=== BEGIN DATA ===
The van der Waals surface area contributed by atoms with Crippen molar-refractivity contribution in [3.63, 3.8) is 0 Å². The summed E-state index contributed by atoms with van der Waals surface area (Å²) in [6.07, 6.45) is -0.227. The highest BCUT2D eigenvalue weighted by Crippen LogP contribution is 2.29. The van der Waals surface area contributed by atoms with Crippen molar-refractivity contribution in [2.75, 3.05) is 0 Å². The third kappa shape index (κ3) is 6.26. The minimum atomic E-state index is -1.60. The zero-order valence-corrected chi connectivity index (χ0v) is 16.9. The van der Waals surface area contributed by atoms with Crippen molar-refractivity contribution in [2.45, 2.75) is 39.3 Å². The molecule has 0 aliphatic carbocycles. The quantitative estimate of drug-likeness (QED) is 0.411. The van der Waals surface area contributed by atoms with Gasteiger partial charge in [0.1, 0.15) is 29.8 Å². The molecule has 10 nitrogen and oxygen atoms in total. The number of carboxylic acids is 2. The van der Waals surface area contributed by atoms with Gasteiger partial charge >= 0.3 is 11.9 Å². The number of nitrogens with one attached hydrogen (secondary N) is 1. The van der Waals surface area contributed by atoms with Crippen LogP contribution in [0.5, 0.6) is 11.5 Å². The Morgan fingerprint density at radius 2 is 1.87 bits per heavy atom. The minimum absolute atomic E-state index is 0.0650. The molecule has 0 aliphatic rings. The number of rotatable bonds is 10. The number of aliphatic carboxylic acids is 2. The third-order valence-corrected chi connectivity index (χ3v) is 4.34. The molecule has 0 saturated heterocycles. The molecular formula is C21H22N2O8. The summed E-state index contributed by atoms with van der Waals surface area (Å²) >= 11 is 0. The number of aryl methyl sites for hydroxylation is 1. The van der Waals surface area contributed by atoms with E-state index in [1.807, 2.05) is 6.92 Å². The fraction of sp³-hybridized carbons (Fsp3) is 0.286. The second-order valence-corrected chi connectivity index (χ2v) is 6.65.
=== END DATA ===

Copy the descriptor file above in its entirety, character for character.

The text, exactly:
The van der Waals surface area contributed by atoms with Crippen molar-refractivity contribution in [3.63, 3.8) is 0 Å². The summed E-state index contributed by atoms with van der Waals surface area (Å²) in [6.07, 6.45) is -0.227. The highest BCUT2D eigenvalue weighted by Crippen LogP contribution is 2.29. The van der Waals surface area contributed by atoms with Crippen molar-refractivity contribution in [2.75, 3.05) is 0 Å². The third kappa shape index (κ3) is 6.26. The minimum atomic E-state index is -1.60. The zero-order valence-corrected chi connectivity index (χ0v) is 16.9. The van der Waals surface area contributed by atoms with Crippen molar-refractivity contribution in [2.45, 2.75) is 39.3 Å². The molecule has 0 aliphatic carbocycles. The quantitative estimate of drug-likeness (QED) is 0.411. The van der Waals surface area contributed by atoms with Gasteiger partial charge in [0.1, 0.15) is 29.8 Å². The molecule has 10 nitrogen and oxygen atoms in total. The number of carboxylic acids is 2. The van der Waals surface area contributed by atoms with Gasteiger partial charge >= 0.3 is 11.9 Å². The number of nitrogens with one attached hydrogen (secondary N) is 1. The van der Waals surface area contributed by atoms with Crippen LogP contribution in [0.5, 0.6) is 11.5 Å². The Morgan fingerprint density at radius 2 is 1.87 bits per heavy atom. The minimum absolute atomic E-state index is 0.0650. The molecule has 0 aliphatic rings. The number of rotatable bonds is 10. The number of aliphatic carboxylic acids is 2. The third-order valence-corrected chi connectivity index (χ3v) is 4.34. The molecule has 0 saturated heterocycles. The molecular formula is C21H22N2O8. The summed E-state index contributed by atoms with van der Waals surface area (Å²) >= 11 is 0. The number of aryl methyl sites for hydroxylation is 1. The van der Waals surface area contributed by atoms with E-state index in [1.807, 2.05) is 6.92 Å². The fraction of sp³-hybridized carbons (Fsp3) is 0.286. The second-order valence-corrected chi connectivity index (χ2v) is 6.65.